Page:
Most users of Simulation are concerned about one or two components in an assembly. However, the load transfer occurs through a bunch of other nearby components. Thus, the user is left with no choice but to run simulations on the entire assembly – until 2013. In Simulation 2013, the user can now start off with a simple coarse analysis on the entire assembly. This sets up a baseline estimate of the deflections that happen on each component. Deflections converge fast, and so a coarse mesh should generally be sufficient. The user can then launch a sub-model study where they are prompted to select only the components they care about. All the deflections up to the component of interest are then transferred as boundary conditions onto the new study, thus mapping the behavior at the assembly level down to the component level analysis. Once that is done, the user can easily perform many iterations – design changes, material changes etc. on the component in a fraction of the time that it would have taken if the work were to be done at the assembly level. It is a great tool, and one that will come in handy to the majority of Simulation users. This functionality is available in Simulation Professional and Simulation Premium.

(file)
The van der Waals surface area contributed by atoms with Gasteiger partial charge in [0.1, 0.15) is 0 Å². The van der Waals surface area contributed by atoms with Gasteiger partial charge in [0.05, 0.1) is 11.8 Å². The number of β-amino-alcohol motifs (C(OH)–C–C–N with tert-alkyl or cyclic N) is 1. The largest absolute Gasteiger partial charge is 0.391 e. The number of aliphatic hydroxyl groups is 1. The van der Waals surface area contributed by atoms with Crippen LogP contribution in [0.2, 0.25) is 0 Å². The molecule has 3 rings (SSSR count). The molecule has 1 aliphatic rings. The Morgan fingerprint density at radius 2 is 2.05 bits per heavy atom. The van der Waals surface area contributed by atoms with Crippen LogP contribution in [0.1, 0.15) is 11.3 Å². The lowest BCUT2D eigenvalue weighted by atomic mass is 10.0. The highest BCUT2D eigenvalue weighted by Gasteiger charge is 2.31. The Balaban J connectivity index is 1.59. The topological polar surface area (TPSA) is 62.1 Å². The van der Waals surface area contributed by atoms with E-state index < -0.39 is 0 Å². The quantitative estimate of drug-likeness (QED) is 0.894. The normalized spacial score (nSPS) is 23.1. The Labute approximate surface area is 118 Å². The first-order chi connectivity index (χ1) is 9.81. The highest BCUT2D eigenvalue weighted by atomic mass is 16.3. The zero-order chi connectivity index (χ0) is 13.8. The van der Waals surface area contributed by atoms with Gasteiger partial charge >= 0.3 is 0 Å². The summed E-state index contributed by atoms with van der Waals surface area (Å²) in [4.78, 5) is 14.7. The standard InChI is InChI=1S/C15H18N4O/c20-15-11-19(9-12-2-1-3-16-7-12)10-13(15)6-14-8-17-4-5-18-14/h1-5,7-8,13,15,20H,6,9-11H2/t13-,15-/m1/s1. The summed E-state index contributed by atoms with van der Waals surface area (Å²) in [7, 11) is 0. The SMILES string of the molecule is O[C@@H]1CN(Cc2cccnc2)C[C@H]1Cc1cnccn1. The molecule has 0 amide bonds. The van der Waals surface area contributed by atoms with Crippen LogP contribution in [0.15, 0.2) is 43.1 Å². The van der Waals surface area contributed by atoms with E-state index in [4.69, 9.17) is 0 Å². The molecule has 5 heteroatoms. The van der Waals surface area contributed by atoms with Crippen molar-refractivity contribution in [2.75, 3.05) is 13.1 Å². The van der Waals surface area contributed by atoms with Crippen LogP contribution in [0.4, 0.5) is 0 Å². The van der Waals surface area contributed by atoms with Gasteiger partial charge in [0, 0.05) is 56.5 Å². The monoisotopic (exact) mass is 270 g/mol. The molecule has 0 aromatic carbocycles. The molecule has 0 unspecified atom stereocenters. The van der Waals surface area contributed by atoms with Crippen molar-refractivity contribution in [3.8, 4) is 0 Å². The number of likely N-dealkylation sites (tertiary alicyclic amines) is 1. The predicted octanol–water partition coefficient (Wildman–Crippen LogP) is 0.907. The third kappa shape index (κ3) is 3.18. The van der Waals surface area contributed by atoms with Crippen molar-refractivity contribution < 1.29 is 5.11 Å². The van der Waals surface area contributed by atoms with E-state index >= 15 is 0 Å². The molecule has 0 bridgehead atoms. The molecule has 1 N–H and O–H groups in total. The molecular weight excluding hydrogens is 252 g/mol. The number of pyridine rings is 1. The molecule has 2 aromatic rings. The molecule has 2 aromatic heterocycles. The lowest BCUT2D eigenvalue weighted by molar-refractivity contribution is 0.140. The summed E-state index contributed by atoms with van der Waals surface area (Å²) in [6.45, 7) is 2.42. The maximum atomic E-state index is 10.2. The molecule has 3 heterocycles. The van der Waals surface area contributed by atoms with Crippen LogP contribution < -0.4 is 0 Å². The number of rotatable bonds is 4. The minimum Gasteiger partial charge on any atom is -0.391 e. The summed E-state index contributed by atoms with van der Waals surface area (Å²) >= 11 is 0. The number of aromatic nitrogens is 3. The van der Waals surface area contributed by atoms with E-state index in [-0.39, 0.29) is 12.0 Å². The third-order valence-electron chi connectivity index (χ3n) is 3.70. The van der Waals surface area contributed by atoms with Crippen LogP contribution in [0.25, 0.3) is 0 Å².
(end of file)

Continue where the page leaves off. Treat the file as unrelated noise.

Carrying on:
Parametric Optimization in Flow
For those who have used Flow, you might be familiar with a hidden gem called Parametric Study. This tool allows for a single dimension/parameter optimization based on specifying a certain goal. For instance, the user can ask Flow to determine the optimal bore diameter to achieve a certain pressure drop. Because it is integrated within SolidWorks, Flow Simulation can vary the dimension until goal convergence is reached. However, it was limited in that it could only vary one dimension or parameter at a time. In 2013, the user can now start a parametric study mode to run multiple variables, which could be a combination of flow parameters and dimensions. This, in effect, is Design Study for Flow. With this power, Flow reaches new heights in terms of optimization. The user can start with a baseline run (I would recommend a coarse mesh, just enough to satisfy global flow convergence) and then set up multiple variables to determine the best configuration. It appears from my initial testing that it is going to run each and every combination of parameters and dimensions, rather than cherry picking the critical ones using intelligent DOE (like Design Study in FEA does). It remains to be seen if that will be an enhancement downstream or a “hidden” option that I haven’t found yet. However, there are many positives, such as easy workflow, great post-processing when coupled with Compare Configuration Mode (another nice enhancement in 2013) and so forth. All in all, another good release of SolidWorks Simulation. There are other tools that have received an upgrade. Be sure to check out What’s New from the help file.
Vikram Vedantham is the Simulation Product Manager at 3DVision Technologies, a SolidWorks Value Added Reseller with locations across Ohio, Indiana, and Kentucky. He is a regular contributor to 3DVision Technologies’ Blog where you will find new ideas to improve your productivity with SolidWorks Simulation.